Right in Zeta Tau's vicinity sits Messier Object 1: the famous Crab Nebula.

Remember that 1054 A.D. supernova I mentioned earlier? This is the remnants -- a visible, tangible echo of the big KABOOM. To save you the trouble of looking it up and converting the units, the Crab Nebula's radius is somewhere in the neighborhood of 32,000,000,000,000 miles, and it seems to be expanding at about 900 miles a second -- which means, in a sense, that the explosion from 1054 A.D. is still happening.

I'll wait a moment while you try to wrap your head around that. Lord knows I can't.

The star wasn't quite massive enough to collapse into a black hole after the supernova, but somewhere in its billowing corpse spins a pulsar. I won't even pretend to know enough about neutron stars and pulsars to provide any facts, so I will direct you elsewhere for that. (The universe is full of very wonderful and frankly terrifying things.)

It is possible to glimpse the Crab Nebula from Earth, provided you have sufficiently clear skies and sufficiently powerful optics. Apparently I have neither, because I CAN'T FIND THE DAMN THING. (I can't quite pin down the location of the constellation Cancer, either. Strange that interstellar crustaceans should prove such elusive critters.)

To conclude our brief cosmic stroll and to wrap up this not-so-brief blog post, look at Aldebaran again and direct your gaze one or two o' clock or so. What you'll see is a star cluster that more than one inexperienced and clueless stargazer (including myself) has mistakenly assumed was the little dipper because of its shape. This is one of the most famous and renowned sights of the night sky: it so evoked the imagination of Arabic astronomers that they named a prominent orange star "the follower" because of how it appears to wander after it across the celestial sphere. You're looking Messier Object 45, the seven (well, six) sisters -- the Pleiades.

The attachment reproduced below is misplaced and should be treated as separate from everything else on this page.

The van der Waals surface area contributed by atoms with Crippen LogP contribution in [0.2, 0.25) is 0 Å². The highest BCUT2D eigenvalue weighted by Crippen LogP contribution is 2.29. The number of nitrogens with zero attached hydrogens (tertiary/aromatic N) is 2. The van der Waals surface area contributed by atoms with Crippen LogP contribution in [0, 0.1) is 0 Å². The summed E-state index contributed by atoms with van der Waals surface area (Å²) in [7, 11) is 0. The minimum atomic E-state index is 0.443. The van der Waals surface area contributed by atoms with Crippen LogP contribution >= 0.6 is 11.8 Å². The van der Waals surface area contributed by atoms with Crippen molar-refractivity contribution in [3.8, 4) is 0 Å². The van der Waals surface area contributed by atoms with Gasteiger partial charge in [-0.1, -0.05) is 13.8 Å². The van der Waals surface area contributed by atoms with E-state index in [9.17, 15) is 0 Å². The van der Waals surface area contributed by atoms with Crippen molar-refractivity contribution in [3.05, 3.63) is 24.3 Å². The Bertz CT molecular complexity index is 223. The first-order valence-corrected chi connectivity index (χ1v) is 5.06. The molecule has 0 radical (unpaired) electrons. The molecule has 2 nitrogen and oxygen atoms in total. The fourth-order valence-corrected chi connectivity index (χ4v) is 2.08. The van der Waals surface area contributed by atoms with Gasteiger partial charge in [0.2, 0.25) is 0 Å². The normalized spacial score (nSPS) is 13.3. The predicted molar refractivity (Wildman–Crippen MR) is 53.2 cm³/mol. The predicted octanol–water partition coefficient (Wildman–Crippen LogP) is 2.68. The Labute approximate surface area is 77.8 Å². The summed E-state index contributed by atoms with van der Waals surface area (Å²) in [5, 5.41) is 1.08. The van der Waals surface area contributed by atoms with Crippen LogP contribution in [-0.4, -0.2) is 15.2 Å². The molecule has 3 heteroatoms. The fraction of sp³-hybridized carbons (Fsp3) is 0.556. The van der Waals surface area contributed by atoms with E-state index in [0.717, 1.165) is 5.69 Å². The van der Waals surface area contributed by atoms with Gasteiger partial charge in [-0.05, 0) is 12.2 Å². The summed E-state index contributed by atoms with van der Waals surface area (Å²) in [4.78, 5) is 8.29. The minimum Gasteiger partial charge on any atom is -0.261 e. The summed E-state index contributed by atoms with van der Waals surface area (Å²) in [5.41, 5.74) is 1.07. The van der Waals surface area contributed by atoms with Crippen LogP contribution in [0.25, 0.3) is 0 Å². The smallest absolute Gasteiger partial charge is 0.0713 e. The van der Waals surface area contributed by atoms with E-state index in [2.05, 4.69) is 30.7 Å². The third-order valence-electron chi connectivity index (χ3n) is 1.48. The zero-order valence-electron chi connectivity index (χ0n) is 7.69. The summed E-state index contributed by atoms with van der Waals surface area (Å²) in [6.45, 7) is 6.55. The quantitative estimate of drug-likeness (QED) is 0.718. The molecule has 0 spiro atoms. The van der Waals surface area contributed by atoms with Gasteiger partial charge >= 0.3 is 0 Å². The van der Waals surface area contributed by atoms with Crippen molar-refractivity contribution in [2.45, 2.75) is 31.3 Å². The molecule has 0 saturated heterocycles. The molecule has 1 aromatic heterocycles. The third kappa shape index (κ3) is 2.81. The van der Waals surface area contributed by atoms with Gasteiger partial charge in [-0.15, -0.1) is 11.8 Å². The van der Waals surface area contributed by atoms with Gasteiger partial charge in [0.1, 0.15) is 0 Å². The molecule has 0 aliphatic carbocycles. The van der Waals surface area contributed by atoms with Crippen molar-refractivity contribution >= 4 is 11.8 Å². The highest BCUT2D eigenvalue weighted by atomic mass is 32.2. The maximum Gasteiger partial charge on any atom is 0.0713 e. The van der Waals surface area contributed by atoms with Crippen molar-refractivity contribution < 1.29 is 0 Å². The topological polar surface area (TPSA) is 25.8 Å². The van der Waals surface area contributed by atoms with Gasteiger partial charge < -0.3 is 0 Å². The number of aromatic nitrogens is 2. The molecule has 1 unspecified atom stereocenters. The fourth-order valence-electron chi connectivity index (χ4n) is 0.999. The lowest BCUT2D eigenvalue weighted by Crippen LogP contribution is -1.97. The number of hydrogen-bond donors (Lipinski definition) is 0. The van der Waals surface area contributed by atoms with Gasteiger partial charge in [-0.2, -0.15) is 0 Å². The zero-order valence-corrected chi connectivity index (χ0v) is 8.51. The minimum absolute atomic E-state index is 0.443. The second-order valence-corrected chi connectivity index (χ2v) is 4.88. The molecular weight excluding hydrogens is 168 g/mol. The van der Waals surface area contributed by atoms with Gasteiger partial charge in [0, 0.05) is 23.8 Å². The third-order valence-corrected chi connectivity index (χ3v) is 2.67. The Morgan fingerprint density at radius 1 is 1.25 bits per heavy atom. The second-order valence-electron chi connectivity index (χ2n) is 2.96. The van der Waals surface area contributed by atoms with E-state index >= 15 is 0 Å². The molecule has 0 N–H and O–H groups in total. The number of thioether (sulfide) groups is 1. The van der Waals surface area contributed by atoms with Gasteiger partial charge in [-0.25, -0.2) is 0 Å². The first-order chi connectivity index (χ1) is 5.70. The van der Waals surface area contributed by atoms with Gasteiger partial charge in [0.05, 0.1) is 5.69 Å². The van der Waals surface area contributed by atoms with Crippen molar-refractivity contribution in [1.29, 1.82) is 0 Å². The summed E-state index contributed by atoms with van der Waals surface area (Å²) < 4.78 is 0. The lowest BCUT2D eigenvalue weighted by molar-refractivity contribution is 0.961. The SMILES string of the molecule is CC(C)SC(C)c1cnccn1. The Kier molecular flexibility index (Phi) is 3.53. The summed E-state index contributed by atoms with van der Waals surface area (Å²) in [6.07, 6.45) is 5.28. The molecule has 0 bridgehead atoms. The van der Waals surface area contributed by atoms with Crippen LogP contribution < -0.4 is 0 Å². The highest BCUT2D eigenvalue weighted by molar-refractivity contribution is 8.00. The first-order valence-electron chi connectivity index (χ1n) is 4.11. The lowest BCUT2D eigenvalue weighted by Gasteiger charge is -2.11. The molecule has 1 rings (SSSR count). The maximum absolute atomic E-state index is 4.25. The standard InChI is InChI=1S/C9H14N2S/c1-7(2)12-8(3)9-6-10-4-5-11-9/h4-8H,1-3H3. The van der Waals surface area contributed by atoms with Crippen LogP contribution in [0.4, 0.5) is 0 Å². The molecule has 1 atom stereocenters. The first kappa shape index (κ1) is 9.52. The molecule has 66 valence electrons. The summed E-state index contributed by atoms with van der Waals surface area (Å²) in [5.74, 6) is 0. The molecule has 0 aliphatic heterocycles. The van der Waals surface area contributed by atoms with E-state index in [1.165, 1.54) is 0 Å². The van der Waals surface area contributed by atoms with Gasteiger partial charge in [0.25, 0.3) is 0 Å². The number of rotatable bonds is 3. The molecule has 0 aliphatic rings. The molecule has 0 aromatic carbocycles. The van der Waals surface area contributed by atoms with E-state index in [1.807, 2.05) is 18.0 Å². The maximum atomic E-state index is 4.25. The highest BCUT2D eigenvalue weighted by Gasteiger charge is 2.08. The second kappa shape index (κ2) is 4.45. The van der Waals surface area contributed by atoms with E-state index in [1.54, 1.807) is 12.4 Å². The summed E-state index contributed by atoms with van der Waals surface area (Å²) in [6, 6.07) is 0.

The Pleiades don't appear quite so bright (or blue) with the naked eye, though I have yet to view them through a good telescope. Even without any optical enhancements, they appear a lovely little jeweled tadpole in the winter night. If any of my New York-dwelling friends or readers are reading this, please look for them when you have a chance. I couldn't spot them during my walk to the subway the other night, though it very well could have been that my vision was obstructed by buildings. Let me know: does the tadpole wriggle in Manhattan's skies?